Since 1964, a systematic program has been in place to test the presence of this phenomenon to a greater and greater precision. Scientists have used radio telescopes to perform "radar ranging" on various objects whose distance is precisely known. They began by bouncing signals off of Mercury and Venus.

When the line of sight between the Earth and Mercury was far from the Sun, the travel time of the signal was barely delayed, if at all. But as the line of sight neared the Sun, the delay increased. Scientists predicted that, according to Einstein's equations, the signal would be delayed by 200 microseconds if it traveled right next to the Sun. When performing the experiment, the result matched this prediction.

In addition to bouncing signals off of Mercury, astronomers have bounced signals off of Venus and off the Mariner 6 and Mariner 7 spacecrafts as they orbited Mars. In one of the most precise measurements of this time-delay effect, scientists used a transponder left on the surface of Mars by one of NASA's Viking landers. This experiment confirmed Einstein's prediction to within 0.1%.

Most recently, in June, 2002, Italian physicists B. Bertotti, L. Iess, and P. Tortora bounced radio waves, as they passed near the Sun, off the Cassini spacecraft - a joint NASA and Italian Space Agency satellite and probe en route to a rendezvous with Saturn in July, 2004. Their observations confirmed Einstein's prediction to within 20 parts per million.

Why Perform Another Test of General Relativity?

We wonder about the stars, about our universe, and about how things work - wonder is an important part of human life. Gravity is the most fundamental force in nature; it affects all of us all the time. But even though we've placed men on the Moon, gravity is still an enigma - we still don't completely understand it. Einstein's 1916 general theory of relativity forever changed our notions of space and time, and it gave us a new way to think about gravity.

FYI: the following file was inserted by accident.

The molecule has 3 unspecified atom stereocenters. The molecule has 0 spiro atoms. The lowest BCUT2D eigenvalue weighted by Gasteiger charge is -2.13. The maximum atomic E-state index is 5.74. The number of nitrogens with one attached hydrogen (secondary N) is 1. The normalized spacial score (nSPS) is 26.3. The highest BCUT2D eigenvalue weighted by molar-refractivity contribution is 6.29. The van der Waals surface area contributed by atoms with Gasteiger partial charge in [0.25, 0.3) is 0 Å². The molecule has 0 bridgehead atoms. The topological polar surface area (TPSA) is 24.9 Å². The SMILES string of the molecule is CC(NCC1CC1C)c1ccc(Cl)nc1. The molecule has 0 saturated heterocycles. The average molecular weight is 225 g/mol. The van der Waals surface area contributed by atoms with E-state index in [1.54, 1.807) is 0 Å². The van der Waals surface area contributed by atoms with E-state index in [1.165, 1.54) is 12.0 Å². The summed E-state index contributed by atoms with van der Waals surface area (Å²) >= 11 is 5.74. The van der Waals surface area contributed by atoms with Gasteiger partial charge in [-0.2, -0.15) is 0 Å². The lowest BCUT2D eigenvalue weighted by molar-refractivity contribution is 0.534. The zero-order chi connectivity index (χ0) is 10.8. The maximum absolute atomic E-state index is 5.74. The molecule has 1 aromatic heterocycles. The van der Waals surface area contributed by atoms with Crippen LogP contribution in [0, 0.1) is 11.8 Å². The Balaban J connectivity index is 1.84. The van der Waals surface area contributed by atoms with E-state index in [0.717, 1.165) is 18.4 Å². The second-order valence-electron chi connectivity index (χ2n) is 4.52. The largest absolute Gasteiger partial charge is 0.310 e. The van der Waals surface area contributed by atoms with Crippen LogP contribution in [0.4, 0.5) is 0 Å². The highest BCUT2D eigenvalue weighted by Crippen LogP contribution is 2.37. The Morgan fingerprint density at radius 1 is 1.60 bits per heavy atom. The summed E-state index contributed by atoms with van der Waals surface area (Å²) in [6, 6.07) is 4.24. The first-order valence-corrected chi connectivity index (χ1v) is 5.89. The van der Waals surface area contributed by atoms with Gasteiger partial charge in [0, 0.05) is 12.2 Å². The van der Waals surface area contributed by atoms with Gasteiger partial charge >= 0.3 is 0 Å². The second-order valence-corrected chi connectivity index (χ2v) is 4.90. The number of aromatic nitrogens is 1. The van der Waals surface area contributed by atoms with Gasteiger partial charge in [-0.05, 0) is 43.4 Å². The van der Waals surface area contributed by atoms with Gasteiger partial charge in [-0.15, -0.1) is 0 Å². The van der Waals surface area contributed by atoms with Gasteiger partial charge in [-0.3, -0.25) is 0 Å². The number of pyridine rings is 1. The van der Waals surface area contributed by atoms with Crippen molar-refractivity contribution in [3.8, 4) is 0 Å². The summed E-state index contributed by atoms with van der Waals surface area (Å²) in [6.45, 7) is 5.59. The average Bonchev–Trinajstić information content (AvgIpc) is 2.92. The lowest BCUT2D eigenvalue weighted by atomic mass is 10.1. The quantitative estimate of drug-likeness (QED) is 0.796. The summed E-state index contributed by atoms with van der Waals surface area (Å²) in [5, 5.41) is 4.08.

But, although general relativity has become a cornerstone of modern physics, it remains one of the least tested theories in physics. The frame-dragging effect has never been directly experimentally verified, and none of the previous tests of the geodetic effect come close to the precision that will be achieved by the gyroscopes and SQUID readouts of Gravity Probe B. If we are to continue to advance our knowledge of fundamental laws of nature and the universe, we must experimentally test and verify the predictions of our theories.

Gravity Probe B is one of the most sophisticated physics experiments ever attempted. Over 40 years in development, it has required the efforts of dozens of scientists and engineers at Stanford University, Lockheed Martin Space Systems Company, NASA's Marshall Space Flight Center and the Harvard-Smithsonian Center for Astrophysics, along with many others. It has spawned numerous advances in navigation technology and materials precision. Most importantly, it will provide us a glimpse into the sublime structure of our universe.

Will Gravity Probe B Verify or Refute Einstein?

Will the results of Gravity Probe B verify Einstein's theory of curved spacetime and frame-dragging, or will Einstein's theory be refuted? If the former proves true, then we will have made the most precise measurement of the shape of local spacetime and confirmed the mathematics of general relativity to a new standard of precision. If the latter proves true, then we may be faced with the challenge of constructing a new theory of the universe's structure and the motion of matter.

Will Gravity Probe B Reveal Where "Inertia" Comes From?

One of the fundamental concepts of our physical world is that all objects at rest or in motion have inertia, or a tendency to keep doing whatever they are doing. But where does this tendency or property come from? Does is come from within matter itself? Or is it related to the underlying universe?

In the late 1800's, Austrian physicist Ernst Mach proposed that the property of inertia comes from the motion of matter in the distant universe. The reason an object resists changes in motion is because it is somehow connected to the motion of all the other matter in the universe. It is a gravitational interaction that creates the property of inertia.

Gravity Probe B's investigation of frame-dragging will contribute to this question, because for distant matter to affect local matter, there has to be a gravitational link between the two. Einstein's theory of the geometry of spacetime and the effects of frame-dragging could explain this link.